Nowhere is this absurd hypocrisy more visible than in the South China Sea dispute. China claims between 80% and 90% of the nautical area. So, bizarrely, does Taiwan — both drawing on a “nine-dash line” claim made by China in the 1930s, before the communists took power. Since Taiwan portrays itself as the legitimate government of all China in continuity with Chiang Kai-Shek, it has simply adopted that claim. 

The US has pushed back against China’s claims insisting, as numerous articles recount, that much of the claimed area is designated international waters under the law of the sea convention. The trouble is, and this goes unmentioned in these pieces — including yet another piece of US power stenography in Guardian Australia (are its editors simply out of their depth in international affairs, or using the membership fees of left-wing readers to publish a centre-right news site?) — that the US isn’t a signatory to UNCLOS, the UN law of the sea convention, largely because of the limits it places on profit from seabed mining. 

Furthermore, through its historical possession of the Aleutians and Hawaii (an independent country annexed purely for naval purposes), it retains control of a swathe of strategically significant sea area. In the Caribbean, its possession of the never-inhabited micro-island of Navassa — west of Haiti, south of Cuba, annexed by the US for guano mining in 1857 — has allowed it to keep settlement of Caribbean sea claims between Cuba, Haiti and Jamaica unresolved for decades.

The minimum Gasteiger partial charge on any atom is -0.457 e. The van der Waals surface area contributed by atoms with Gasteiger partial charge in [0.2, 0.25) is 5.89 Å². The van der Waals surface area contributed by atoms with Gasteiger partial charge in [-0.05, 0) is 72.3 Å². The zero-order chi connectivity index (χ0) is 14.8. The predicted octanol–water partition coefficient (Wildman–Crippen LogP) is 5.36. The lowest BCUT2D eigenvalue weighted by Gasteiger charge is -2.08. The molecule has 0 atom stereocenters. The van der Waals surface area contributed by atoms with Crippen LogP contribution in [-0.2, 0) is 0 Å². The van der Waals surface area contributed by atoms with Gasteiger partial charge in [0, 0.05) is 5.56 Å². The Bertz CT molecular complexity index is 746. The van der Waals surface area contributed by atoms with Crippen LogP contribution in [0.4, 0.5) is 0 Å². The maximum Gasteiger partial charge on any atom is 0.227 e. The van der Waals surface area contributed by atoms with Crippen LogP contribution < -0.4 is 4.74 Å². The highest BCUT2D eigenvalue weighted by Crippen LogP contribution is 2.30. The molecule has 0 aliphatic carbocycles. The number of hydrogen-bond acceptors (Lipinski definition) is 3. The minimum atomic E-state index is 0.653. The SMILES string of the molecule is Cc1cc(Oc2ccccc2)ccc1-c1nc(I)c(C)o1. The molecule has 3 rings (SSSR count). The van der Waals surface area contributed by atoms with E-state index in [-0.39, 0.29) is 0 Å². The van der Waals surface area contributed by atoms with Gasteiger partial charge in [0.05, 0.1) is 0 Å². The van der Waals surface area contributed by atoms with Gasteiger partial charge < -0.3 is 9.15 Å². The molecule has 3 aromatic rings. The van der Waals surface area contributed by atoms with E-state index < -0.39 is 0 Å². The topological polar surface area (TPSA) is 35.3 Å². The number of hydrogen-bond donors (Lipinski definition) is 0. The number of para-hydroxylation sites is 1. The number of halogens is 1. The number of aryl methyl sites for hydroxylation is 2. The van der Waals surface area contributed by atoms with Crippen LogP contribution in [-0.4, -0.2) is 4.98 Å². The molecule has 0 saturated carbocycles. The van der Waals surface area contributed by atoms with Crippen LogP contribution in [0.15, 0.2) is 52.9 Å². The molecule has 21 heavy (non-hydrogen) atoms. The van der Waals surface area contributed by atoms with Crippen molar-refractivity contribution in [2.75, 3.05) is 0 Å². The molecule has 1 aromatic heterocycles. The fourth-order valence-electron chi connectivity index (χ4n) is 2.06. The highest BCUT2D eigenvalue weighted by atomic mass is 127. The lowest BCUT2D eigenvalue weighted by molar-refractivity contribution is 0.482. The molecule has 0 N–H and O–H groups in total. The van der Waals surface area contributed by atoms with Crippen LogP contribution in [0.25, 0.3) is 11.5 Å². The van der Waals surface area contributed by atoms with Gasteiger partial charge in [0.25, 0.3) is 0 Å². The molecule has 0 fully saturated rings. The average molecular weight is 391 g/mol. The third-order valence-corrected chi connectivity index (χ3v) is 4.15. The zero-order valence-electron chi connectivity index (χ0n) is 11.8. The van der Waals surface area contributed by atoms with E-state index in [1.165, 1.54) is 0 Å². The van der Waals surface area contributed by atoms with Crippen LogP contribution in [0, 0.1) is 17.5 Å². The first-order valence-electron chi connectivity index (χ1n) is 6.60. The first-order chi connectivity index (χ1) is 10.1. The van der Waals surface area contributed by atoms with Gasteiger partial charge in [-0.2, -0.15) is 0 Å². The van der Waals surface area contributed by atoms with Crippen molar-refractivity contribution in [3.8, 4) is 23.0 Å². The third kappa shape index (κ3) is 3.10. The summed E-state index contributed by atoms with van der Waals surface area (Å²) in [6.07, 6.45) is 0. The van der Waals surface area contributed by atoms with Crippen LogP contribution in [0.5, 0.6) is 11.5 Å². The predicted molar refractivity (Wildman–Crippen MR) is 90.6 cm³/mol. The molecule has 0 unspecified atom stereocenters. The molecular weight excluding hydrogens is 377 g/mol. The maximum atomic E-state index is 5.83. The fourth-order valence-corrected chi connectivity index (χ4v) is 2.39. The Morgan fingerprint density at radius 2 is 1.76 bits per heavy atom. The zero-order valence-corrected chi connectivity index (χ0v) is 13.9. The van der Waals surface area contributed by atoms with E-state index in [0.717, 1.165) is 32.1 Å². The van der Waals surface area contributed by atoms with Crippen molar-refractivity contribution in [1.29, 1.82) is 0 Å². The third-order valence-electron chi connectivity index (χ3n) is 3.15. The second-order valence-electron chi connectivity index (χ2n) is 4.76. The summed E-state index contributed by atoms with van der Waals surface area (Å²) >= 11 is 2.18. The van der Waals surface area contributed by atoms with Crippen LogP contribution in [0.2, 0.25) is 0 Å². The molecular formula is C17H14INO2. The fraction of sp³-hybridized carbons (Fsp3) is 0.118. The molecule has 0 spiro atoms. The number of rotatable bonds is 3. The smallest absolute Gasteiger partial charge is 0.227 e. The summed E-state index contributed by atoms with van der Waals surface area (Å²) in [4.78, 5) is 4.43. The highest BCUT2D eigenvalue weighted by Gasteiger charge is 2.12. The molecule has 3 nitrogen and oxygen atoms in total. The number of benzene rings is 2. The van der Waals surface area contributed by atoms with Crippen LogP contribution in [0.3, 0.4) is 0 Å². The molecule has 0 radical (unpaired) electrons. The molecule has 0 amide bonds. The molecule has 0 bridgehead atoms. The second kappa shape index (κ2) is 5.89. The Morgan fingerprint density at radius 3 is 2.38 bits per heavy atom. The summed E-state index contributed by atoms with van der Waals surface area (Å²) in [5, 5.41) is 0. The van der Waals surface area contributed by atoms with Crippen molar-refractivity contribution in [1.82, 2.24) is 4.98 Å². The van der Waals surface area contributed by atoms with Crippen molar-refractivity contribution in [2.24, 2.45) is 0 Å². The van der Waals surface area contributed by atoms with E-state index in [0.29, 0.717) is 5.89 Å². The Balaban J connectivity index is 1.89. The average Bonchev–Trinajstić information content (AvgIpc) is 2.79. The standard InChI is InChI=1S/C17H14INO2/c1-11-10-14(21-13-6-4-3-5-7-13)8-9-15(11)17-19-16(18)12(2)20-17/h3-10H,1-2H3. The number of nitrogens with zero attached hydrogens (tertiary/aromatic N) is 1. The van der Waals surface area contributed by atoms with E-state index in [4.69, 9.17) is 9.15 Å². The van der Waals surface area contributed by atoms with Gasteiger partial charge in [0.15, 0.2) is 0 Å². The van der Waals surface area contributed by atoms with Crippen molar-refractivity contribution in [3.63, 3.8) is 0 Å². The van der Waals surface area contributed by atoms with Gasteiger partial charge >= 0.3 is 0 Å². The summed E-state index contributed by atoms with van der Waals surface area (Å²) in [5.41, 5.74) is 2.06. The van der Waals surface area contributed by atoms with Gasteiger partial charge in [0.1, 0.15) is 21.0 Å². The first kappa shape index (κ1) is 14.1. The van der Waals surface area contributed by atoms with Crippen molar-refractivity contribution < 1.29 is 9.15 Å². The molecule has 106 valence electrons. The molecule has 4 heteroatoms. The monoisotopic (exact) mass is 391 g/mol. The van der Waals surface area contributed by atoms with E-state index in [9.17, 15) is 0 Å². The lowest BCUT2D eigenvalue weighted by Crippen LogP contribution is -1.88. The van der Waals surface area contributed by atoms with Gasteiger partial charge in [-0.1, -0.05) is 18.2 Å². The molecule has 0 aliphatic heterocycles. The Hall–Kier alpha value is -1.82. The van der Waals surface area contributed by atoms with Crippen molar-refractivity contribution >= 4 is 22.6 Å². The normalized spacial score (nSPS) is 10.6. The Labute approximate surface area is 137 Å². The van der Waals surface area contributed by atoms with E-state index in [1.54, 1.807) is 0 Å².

But the law of the sea is only one of the many international agreements the US refuses to sign, or that its Congress refuses to ratify. From conventions on forced labour and labour rights, to the International Criminal Court, and the moon treaty, the US makes our outlaw status on climate and refugees look piker.

But of course we are in the image of the master: the two right-shifted, large-frontier, white-settler nations no longer able to justify their world role as white salvation, now projecting it as the preservation of international law.

Whether the Morrison government has signed up to AUKUS out of pure cynicism for a navy-blue election, or whether its leaders have been genuinely duchessed by the proximity to US power, or both, is less important than defining the trap we are being walked into, related to but separate from signing up to a US-led regional power bloc that the US may depart when it suits them.

We are lending our sycophantic voice to US claims to international right which simply repurpose global whiteness, a fact visible to everyone except our unreflective political leaders and the incurious pale drones of the mainstream press who attend them.

Eruptions of actual politics such as Grant’s will remain strictly policed. Leading, self-presented commentators-of-colour will avoid the issue unless it takes place in a Sally Rooney novel.

On we sail into a red, white and blue water future, however brief it may be. 

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Peter Fray

Peter Fray
Editor-in-chief of Crikey